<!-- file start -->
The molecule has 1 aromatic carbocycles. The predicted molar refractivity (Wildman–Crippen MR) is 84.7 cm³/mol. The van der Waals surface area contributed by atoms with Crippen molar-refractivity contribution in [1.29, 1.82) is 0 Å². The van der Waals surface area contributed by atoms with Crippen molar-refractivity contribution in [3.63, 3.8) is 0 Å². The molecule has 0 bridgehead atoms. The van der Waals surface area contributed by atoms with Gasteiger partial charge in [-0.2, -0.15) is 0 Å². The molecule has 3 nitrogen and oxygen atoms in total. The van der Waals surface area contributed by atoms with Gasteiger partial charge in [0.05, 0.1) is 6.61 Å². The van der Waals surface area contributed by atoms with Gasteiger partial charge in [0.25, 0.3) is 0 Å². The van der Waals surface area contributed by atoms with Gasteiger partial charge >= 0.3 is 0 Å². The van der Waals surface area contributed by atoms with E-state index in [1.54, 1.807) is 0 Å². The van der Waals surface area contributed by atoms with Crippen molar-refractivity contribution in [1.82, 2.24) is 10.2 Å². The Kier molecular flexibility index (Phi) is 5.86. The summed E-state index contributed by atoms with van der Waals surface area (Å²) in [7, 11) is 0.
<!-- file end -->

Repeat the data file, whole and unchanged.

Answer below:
The molecule has 1 aromatic carbocycles. The predicted molar refractivity (Wildman–Crippen MR) is 84.7 cm³/mol. The van der Waals surface area contributed by atoms with Crippen molar-refractivity contribution in [1.29, 1.82) is 0 Å². The van der Waals surface area contributed by atoms with Crippen molar-refractivity contribution in [3.63, 3.8) is 0 Å². The molecule has 0 bridgehead atoms. The van der Waals surface area contributed by atoms with Gasteiger partial charge in [-0.2, -0.15) is 0 Å². The molecule has 3 nitrogen and oxygen atoms in total. The van der Waals surface area contributed by atoms with Gasteiger partial charge in [0.05, 0.1) is 6.61 Å². The van der Waals surface area contributed by atoms with Gasteiger partial charge in [0.25, 0.3) is 0 Å². The van der Waals surface area contributed by atoms with Gasteiger partial charge >= 0.3 is 0 Å². The van der Waals surface area contributed by atoms with E-state index in [1.54, 1.807) is 0 Å². The van der Waals surface area contributed by atoms with Crippen molar-refractivity contribution in [1.82, 2.24) is 10.2 Å². The Kier molecular flexibility index (Phi) is 5.86. The summed E-state index contributed by atoms with van der Waals surface area (Å²) in [7, 11) is 0.